The dog is disgusted by young Shlomo’s newfound interest in pleasuring himself.
(from Beware of God)
Although Auslander’s still kinda smug and stand-uppy, he uses repetition less like a crutch and more like a comforting literary device in this one. Also, he’s just tons funnier and more humane toward his characters. Still, I never felt like I was reading anything more than a book of silly stories and quips, informed by some rather interesting vignettes of Jewish perspective. Perhaps the tiny-ness of the book (4×6 inches, I think) lends itself to my disregarding this as a humorous trifle.
But I also read:
“Holocaust Tips For Kids”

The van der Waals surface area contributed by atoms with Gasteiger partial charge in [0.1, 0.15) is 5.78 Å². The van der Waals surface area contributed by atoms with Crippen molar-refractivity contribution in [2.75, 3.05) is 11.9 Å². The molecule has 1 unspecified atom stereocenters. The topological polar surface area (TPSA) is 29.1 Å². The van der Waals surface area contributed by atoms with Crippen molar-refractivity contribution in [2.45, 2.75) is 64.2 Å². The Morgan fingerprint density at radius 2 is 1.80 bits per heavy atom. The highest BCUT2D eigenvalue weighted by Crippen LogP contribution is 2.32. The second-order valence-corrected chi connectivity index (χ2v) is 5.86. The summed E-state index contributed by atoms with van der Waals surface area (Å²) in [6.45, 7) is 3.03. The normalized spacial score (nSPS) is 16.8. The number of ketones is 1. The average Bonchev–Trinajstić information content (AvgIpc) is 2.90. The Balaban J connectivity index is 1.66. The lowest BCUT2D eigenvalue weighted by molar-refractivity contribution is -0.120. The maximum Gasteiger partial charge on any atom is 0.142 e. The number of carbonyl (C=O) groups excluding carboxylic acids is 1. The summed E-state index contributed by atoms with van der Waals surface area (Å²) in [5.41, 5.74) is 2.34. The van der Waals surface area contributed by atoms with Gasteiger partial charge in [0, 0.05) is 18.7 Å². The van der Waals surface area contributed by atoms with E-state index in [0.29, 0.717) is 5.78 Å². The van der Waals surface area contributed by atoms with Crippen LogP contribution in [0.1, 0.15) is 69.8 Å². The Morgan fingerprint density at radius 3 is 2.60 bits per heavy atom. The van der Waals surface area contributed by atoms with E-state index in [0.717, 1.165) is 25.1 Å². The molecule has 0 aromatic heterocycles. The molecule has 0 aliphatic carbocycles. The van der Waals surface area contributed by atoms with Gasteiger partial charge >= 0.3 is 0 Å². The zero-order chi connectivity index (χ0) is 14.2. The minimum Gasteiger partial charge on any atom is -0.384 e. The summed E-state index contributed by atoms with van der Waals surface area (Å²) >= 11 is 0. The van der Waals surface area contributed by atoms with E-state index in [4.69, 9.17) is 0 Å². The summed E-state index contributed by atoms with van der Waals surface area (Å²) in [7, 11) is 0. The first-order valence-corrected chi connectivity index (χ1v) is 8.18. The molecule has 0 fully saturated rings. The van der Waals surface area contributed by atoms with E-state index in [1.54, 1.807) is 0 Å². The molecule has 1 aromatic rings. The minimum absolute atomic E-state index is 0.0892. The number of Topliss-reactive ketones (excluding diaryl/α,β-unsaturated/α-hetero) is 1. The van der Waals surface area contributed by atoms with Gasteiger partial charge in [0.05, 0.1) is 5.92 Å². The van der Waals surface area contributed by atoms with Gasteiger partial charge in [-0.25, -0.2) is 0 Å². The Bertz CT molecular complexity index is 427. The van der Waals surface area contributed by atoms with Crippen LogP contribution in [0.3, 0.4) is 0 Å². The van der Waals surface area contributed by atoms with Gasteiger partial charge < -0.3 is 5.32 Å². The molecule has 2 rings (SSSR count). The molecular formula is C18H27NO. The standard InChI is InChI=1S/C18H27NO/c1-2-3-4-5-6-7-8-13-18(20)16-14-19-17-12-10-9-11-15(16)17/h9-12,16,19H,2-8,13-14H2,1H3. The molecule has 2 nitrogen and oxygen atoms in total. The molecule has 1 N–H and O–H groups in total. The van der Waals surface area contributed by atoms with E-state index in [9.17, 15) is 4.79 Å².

Not really a short story in the conventionally accepted way, but quite effective at stirring up emotion. It’s a scary, heartwarming, scary again series of facts written down by a kid worried about being ready for a new holocaust, should one happen. You think, aw poor kid, he’s too young to know better. But seeds of uncertainty are planted throughout thanks to encyclopedia/trivia-style passages as to who didn’t help and who didn’t believe there was a problem during the Holocaust, and anti-Semitism throughout the years. Makes you think of the current state of affairs in this country, where huge groups of people are actually opposed to the separation of church and state. Maybe we are still so stupid, as a civilization, that something this horrible can happen again. Does that make sense? So, this was not a plot-driven character-driven story, but it was by far the most effective Auslander piece I’ve come across so far. When he turns it on (and turns off the schtick), he can be pretty impressive.